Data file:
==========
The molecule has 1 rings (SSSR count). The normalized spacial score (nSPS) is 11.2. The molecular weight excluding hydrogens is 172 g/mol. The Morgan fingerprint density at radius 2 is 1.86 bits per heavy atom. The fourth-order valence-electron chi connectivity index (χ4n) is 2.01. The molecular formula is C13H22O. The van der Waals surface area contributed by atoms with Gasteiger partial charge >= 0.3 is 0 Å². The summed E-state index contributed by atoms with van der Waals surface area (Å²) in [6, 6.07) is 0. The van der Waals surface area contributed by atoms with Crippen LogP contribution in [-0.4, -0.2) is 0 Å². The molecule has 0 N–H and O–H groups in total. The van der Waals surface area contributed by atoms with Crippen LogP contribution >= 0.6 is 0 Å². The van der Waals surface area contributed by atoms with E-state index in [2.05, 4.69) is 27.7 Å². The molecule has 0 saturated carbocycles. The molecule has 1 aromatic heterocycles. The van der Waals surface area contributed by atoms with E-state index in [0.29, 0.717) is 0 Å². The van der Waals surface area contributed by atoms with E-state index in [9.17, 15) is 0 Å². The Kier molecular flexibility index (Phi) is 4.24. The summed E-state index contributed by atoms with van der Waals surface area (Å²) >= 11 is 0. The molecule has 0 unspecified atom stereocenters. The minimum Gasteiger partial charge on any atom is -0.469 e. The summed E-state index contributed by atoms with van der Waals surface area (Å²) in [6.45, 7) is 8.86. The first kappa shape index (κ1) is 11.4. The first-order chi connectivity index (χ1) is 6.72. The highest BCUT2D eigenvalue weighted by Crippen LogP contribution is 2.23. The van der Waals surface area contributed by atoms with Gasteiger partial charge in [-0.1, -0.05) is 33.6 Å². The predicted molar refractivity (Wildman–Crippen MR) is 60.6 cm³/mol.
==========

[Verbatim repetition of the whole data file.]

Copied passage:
The molecule has 1 rings (SSSR count). The normalized spacial score (nSPS) is 11.2. The molecular weight excluding hydrogens is 172 g/mol. The Morgan fingerprint density at radius 2 is 1.86 bits per heavy atom. The fourth-order valence-electron chi connectivity index (χ4n) is 2.01. The molecular formula is C13H22O. The van der Waals surface area contributed by atoms with Gasteiger partial charge >= 0.3 is 0 Å². The summed E-state index contributed by atoms with van der Waals surface area (Å²) in [6, 6.07) is 0. The van der Waals surface area contributed by atoms with Crippen LogP contribution in [-0.4, -0.2) is 0 Å². The molecule has 0 N–H and O–H groups in total. The van der Waals surface area contributed by atoms with Crippen LogP contribution >= 0.6 is 0 Å². The van der Waals surface area contributed by atoms with E-state index in [2.05, 4.69) is 27.7 Å². The molecule has 0 saturated carbocycles. The molecule has 1 aromatic heterocycles. The van der Waals surface area contributed by atoms with E-state index in [0.29, 0.717) is 0 Å². The van der Waals surface area contributed by atoms with E-state index in [9.17, 15) is 0 Å². The Kier molecular flexibility index (Phi) is 4.24. The summed E-state index contributed by atoms with van der Waals surface area (Å²) >= 11 is 0. The molecule has 0 unspecified atom stereocenters. The minimum Gasteiger partial charge on any atom is -0.469 e. The summed E-state index contributed by atoms with van der Waals surface area (Å²) in [6.45, 7) is 8.86. The first kappa shape index (κ1) is 11.4. The first-order chi connectivity index (χ1) is 6.72. The highest BCUT2D eigenvalue weighted by Crippen LogP contribution is 2.23. The van der Waals surface area contributed by atoms with Gasteiger partial charge in [-0.1, -0.05) is 33.6 Å². The predicted molar refractivity (Wildman–Crippen MR) is 60.6 cm³/mol.